3 Ways to Get the Most Out of Suffering

At first, this may seem like an odd pursuit—getting the most out of suffering. Usually, our first response is to extract ourselves from suffering. That response is normal.

But what if we can’t remove ourselves from our suffering—or at least not right away? What do we do then? We have a choice either to waste our suffering or make the most of it.

“Consider it pure joy, my brothers and sisters, whenever you face trials of many kinds, because you know that the testing of your faith produces perseverance. Let perseverance finish its work so that you may be mature and complete, not lacking anything.” – James 1:2-4

James reveals a simple truth about trials and suffering—they are always a test of our faith. How we react to suffering and what we allow it to work in our lives reveals the genuineness of our faith in God. We’ve trusted him when all is going well. Will we trust him now that all seems lost?

Typically, in the middle of difficult trials, at least two soul-rending questions surface:

  • Is God bigger than our trial?
  • Why is he allowing this to happen to me? In other words, can I trust God’s care for me in spite of this trial?

Here are 3 ways to get the most out of suffering

  1. Continue to deliberately trust God through your trial or suffering. Go back to what you know. You know that God is all powerful. You know that God loves you unconditionally—so intensely that he gave his Son Jesus to die for you. You’re his child. Trust him and take joy in that fact. Express your joy openly in praise and thanksgiving to him. (1 Peter 1:3-9)
  2. Persevere through your suffering, allowing it to make you more Christlike. Never give up! As meaningless as your trial seems right now, believe that God doesn’t squander anything on us. He’s using this trial to help us: see him more clearly, focus on what’s really important, and make us more holy. (Hebrews 12:7-13)
  3. Continue to love and serve others. When we’re in the middle of suffering, it’s easy to become self-focused. Resist that temptation. Instead, focus on others. The glory of Christ will shine more brightly through us in trials than when all is going well. (1 Peter 4:12-19)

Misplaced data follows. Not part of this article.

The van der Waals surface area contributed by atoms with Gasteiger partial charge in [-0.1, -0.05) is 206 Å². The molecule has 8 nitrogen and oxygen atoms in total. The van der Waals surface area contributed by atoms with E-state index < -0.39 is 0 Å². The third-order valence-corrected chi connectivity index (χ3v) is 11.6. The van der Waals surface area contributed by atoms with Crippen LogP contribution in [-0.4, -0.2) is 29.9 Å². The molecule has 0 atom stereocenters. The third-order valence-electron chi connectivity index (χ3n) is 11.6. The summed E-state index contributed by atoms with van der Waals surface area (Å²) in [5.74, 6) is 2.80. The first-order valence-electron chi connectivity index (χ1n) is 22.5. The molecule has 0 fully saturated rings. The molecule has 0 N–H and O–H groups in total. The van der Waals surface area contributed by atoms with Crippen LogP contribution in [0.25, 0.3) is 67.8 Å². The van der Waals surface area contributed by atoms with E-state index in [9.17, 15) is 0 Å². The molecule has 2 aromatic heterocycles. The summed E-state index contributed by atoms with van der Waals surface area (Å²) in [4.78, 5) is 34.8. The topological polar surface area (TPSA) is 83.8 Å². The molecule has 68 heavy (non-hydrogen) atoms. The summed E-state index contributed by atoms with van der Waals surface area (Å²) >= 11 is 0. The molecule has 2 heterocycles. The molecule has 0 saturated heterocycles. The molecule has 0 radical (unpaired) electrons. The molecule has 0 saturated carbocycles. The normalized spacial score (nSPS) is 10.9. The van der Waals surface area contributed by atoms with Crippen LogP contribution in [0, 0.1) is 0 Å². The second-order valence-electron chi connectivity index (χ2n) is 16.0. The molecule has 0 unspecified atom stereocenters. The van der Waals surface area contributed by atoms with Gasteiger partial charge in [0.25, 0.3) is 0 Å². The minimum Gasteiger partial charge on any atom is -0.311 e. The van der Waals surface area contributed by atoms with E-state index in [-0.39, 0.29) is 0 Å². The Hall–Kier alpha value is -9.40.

When we do those things, our suffering produces:

  • Deeper faith and maturity in us
  • Praise and glory to Christ
  • Clear evidence to others of God’s love and power

Suffering and trials are tough enough already. Let’s not waste them and add to our suffering!

©2015 Rob Fischer


What’s Your Story?

“Let the redeemed of the Lord tell their story!” That’s how Psalm 107:2 challenges us.

How quickly we forget (I forget) all that the Lord has done for us. How easily we dismiss His gracious provision yesterday in light of our troubles today. How casually we take for granted the necessities of life that God has lovingly provided for us.

“Let the redeemed of the Lord tell their story!” What has God been doing in your life? What are the evidences of His providence and divine care? Take inventory of all you have and are. Where would you be without the Lord?

This Psalm continues, “Let them [i.e., the Lord’s redeemed] give thanks to the Lord for his unfailing love and his wonderful deeds for mankind, for he satisfies the thirsty and fills the hungry with good things.” (Psalm 107:8-9)

As my wife and I recently stepped out in obedience to the Lord to follow Him into unknown territory, He has been so faithful in meeting our needs! Recently, as I had the privilege of writing another tithe check to our church, I was overwhelmed with the sense of God’s goodness and gracious provision! Being able to give back to the Lord is a declaration of His love. He truly “satisfies the thirsty and fills the hungry with good things.”

What’s your story? What is God doing in your life? “Let the redeemed of the Lord tell their story!” Tell someone your story of God’s unfailing love today.

©2013 Rob Fischer

Renewing Your Mind

Romans 12:2, “Do not conform any longer to the pattern of this world, but be transformed by the renewing of your mind.”

Many of us have embraced harmful patterns of thinking and have become stuck in stifling misconceptions for so long that we may not even remember where they came from or how we came to embrace them! These harmful patterns of thinking and stifling misconceptions prevent us from enjoying God, others and life itself. Transformation comes about by the renewing of our minds.

What are these harmful thinking patterns and stifling misconceptions? These may be wide and varied, but a few examples might be helpful. We might hold misconceptions about:

  • Who God is
  • Whether God cares about and takes an interest in us
  • What God expects of us
  • Whether our life brings value to God and others
  • What’s really important in life

Examples of harmful thinking patterns may include:

  • Focusing on our past failures, faults, or weaknesses